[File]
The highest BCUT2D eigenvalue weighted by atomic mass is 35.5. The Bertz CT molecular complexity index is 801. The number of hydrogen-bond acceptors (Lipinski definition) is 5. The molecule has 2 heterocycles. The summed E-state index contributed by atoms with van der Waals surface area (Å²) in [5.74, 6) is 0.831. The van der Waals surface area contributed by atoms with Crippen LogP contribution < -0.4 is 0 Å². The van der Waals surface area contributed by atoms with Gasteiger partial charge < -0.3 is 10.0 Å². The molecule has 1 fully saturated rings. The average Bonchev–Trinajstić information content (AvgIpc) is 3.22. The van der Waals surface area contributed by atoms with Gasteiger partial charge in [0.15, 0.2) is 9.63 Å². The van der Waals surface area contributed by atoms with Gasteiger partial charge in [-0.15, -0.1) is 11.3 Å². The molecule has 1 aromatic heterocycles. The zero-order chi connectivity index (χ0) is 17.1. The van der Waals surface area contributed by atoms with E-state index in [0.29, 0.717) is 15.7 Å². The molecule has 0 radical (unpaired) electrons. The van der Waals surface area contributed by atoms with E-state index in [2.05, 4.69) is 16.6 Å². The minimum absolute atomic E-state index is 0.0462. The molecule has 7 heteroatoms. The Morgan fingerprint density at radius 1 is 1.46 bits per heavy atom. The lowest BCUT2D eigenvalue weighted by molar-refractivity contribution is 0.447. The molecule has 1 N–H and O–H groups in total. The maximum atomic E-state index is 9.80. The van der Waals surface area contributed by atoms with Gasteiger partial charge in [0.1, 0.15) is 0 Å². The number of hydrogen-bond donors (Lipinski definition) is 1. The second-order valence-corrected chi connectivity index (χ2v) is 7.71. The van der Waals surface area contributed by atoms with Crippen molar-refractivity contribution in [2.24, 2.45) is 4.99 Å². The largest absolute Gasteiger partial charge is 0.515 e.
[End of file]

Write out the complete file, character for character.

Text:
The highest BCUT2D eigenvalue weighted by atomic mass is 35.5. The Bertz CT molecular complexity index is 801. The number of hydrogen-bond acceptors (Lipinski definition) is 5. The molecule has 2 heterocycles. The summed E-state index contributed by atoms with van der Waals surface area (Å²) in [5.74, 6) is 0.831. The van der Waals surface area contributed by atoms with Crippen LogP contribution < -0.4 is 0 Å². The van der Waals surface area contributed by atoms with Gasteiger partial charge < -0.3 is 10.0 Å². The molecule has 1 fully saturated rings. The average Bonchev–Trinajstić information content (AvgIpc) is 3.22. The van der Waals surface area contributed by atoms with Gasteiger partial charge in [0.15, 0.2) is 9.63 Å². The van der Waals surface area contributed by atoms with Gasteiger partial charge in [-0.15, -0.1) is 11.3 Å². The molecule has 1 aromatic heterocycles. The zero-order chi connectivity index (χ0) is 17.1. The van der Waals surface area contributed by atoms with E-state index in [0.29, 0.717) is 15.7 Å². The molecule has 0 radical (unpaired) electrons. The van der Waals surface area contributed by atoms with E-state index in [2.05, 4.69) is 16.6 Å². The minimum absolute atomic E-state index is 0.0462. The molecule has 7 heteroatoms. The Morgan fingerprint density at radius 1 is 1.46 bits per heavy atom. The lowest BCUT2D eigenvalue weighted by molar-refractivity contribution is 0.447. The molecule has 1 N–H and O–H groups in total. The maximum atomic E-state index is 9.80. The van der Waals surface area contributed by atoms with Gasteiger partial charge in [0.1, 0.15) is 0 Å². The number of hydrogen-bond donors (Lipinski definition) is 1. The second-order valence-corrected chi connectivity index (χ2v) is 7.71. The van der Waals surface area contributed by atoms with Crippen molar-refractivity contribution in [2.24, 2.45) is 4.99 Å². The largest absolute Gasteiger partial charge is 0.515 e.